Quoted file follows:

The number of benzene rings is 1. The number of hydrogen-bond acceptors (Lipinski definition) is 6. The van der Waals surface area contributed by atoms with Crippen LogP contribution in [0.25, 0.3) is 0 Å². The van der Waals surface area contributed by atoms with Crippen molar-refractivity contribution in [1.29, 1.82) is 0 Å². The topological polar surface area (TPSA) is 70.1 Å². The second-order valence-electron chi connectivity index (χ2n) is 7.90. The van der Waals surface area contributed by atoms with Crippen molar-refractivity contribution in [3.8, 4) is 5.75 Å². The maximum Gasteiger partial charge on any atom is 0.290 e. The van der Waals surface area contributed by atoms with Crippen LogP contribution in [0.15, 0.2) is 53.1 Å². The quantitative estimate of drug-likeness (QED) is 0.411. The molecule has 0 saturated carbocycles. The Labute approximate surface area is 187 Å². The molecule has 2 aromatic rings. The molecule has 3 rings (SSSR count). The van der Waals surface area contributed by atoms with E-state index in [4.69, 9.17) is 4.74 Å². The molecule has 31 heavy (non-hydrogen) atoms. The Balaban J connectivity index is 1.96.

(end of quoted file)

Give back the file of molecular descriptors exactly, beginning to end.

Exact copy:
The number of benzene rings is 1. The number of hydrogen-bond acceptors (Lipinski definition) is 6. The van der Waals surface area contributed by atoms with Crippen LogP contribution in [0.25, 0.3) is 0 Å². The van der Waals surface area contributed by atoms with Crippen molar-refractivity contribution in [1.29, 1.82) is 0 Å². The topological polar surface area (TPSA) is 70.1 Å². The second-order valence-electron chi connectivity index (χ2n) is 7.90. The van der Waals surface area contributed by atoms with Crippen molar-refractivity contribution in [3.8, 4) is 5.75 Å². The maximum Gasteiger partial charge on any atom is 0.290 e. The van der Waals surface area contributed by atoms with Crippen LogP contribution in [0.15, 0.2) is 53.1 Å². The quantitative estimate of drug-likeness (QED) is 0.411. The molecule has 0 saturated carbocycles. The Labute approximate surface area is 187 Å². The molecule has 2 aromatic rings. The molecule has 3 rings (SSSR count). The van der Waals surface area contributed by atoms with E-state index in [4.69, 9.17) is 4.74 Å². The molecule has 31 heavy (non-hydrogen) atoms. The Balaban J connectivity index is 1.96.